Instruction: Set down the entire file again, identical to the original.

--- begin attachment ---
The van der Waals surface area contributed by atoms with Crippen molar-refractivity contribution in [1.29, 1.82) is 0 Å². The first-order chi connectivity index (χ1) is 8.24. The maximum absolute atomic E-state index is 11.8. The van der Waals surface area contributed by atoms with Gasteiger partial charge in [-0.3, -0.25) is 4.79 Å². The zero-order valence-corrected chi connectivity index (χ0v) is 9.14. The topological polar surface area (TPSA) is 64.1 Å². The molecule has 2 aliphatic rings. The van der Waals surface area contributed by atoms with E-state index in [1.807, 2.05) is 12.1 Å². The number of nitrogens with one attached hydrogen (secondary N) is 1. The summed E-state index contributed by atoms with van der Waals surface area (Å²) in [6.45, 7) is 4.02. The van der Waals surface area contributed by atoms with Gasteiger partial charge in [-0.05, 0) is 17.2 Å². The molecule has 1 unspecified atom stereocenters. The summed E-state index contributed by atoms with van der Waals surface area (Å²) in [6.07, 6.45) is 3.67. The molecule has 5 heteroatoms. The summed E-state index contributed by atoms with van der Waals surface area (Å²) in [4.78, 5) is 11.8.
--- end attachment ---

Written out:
The van der Waals surface area contributed by atoms with Crippen molar-refractivity contribution in [1.29, 1.82) is 0 Å². The first-order chi connectivity index (χ1) is 8.24. The maximum absolute atomic E-state index is 11.8. The van der Waals surface area contributed by atoms with Gasteiger partial charge in [-0.3, -0.25) is 4.79 Å². The zero-order valence-corrected chi connectivity index (χ0v) is 9.14. The topological polar surface area (TPSA) is 64.1 Å². The molecule has 2 aliphatic rings. The van der Waals surface area contributed by atoms with E-state index in [1.807, 2.05) is 12.1 Å². The number of nitrogens with one attached hydrogen (secondary N) is 1. The summed E-state index contributed by atoms with van der Waals surface area (Å²) in [6.45, 7) is 4.02. The van der Waals surface area contributed by atoms with Gasteiger partial charge in [-0.05, 0) is 17.2 Å². The molecule has 1 unspecified atom stereocenters. The summed E-state index contributed by atoms with van der Waals surface area (Å²) in [6.07, 6.45) is 3.67. The molecule has 5 heteroatoms. The summed E-state index contributed by atoms with van der Waals surface area (Å²) in [4.78, 5) is 11.8.